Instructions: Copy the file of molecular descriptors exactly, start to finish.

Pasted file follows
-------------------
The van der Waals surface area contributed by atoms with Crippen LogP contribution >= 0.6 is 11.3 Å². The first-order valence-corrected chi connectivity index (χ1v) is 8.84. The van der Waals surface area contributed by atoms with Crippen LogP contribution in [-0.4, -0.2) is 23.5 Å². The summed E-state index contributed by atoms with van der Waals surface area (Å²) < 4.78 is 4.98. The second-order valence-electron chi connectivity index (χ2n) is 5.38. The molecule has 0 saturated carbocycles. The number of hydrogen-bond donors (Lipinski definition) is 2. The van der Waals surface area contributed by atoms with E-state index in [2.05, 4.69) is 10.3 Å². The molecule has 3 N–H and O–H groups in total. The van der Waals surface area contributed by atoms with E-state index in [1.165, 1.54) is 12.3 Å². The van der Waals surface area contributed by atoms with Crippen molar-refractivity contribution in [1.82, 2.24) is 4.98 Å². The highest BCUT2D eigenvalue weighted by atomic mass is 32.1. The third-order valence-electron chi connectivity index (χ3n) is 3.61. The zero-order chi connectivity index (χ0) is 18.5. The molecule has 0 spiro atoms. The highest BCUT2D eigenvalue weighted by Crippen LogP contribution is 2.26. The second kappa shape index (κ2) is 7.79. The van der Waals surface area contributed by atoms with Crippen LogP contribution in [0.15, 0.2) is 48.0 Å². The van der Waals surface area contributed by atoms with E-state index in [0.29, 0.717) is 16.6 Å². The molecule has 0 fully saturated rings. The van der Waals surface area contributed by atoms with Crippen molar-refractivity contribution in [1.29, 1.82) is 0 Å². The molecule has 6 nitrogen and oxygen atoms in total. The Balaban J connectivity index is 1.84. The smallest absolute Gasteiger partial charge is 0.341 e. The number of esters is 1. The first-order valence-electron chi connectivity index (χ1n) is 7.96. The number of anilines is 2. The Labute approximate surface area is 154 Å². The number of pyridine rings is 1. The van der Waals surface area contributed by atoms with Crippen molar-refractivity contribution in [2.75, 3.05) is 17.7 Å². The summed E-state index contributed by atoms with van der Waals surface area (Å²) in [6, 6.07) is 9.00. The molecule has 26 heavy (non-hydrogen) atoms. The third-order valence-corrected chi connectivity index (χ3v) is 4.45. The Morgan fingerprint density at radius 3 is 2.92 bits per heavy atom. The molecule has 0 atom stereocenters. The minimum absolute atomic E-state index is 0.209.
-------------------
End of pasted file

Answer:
The van der Waals surface area contributed by atoms with Crippen LogP contribution >= 0.6 is 11.3 Å². The first-order valence-corrected chi connectivity index (χ1v) is 8.84. The van der Waals surface area contributed by atoms with Crippen LogP contribution in [-0.4, -0.2) is 23.5 Å². The summed E-state index contributed by atoms with van der Waals surface area (Å²) < 4.78 is 4.98. The second-order valence-electron chi connectivity index (χ2n) is 5.38. The molecule has 0 saturated carbocycles. The number of hydrogen-bond donors (Lipinski definition) is 2. The van der Waals surface area contributed by atoms with E-state index in [2.05, 4.69) is 10.3 Å². The molecule has 3 N–H and O–H groups in total. The van der Waals surface area contributed by atoms with E-state index in [1.165, 1.54) is 12.3 Å². The van der Waals surface area contributed by atoms with Crippen molar-refractivity contribution in [1.82, 2.24) is 4.98 Å². The highest BCUT2D eigenvalue weighted by atomic mass is 32.1. The third-order valence-electron chi connectivity index (χ3n) is 3.61. The zero-order chi connectivity index (χ0) is 18.5. The molecule has 0 spiro atoms. The highest BCUT2D eigenvalue weighted by Crippen LogP contribution is 2.26. The second kappa shape index (κ2) is 7.79. The van der Waals surface area contributed by atoms with Crippen LogP contribution in [0.15, 0.2) is 48.0 Å². The van der Waals surface area contributed by atoms with E-state index in [0.29, 0.717) is 16.6 Å². The molecule has 0 fully saturated rings. The van der Waals surface area contributed by atoms with Crippen molar-refractivity contribution in [1.29, 1.82) is 0 Å². The molecule has 6 nitrogen and oxygen atoms in total. The Balaban J connectivity index is 1.84. The smallest absolute Gasteiger partial charge is 0.341 e. The number of esters is 1. The first-order valence-electron chi connectivity index (χ1n) is 7.96. The number of anilines is 2. The Labute approximate surface area is 154 Å². The number of pyridine rings is 1. The van der Waals surface area contributed by atoms with Crippen molar-refractivity contribution in [2.75, 3.05) is 17.7 Å². The summed E-state index contributed by atoms with van der Waals surface area (Å²) in [6, 6.07) is 9.00. The molecule has 26 heavy (non-hydrogen) atoms. The third-order valence-corrected chi connectivity index (χ3v) is 4.45. The Morgan fingerprint density at radius 3 is 2.92 bits per heavy atom. The molecule has 0 atom stereocenters. The minimum absolute atomic E-state index is 0.209.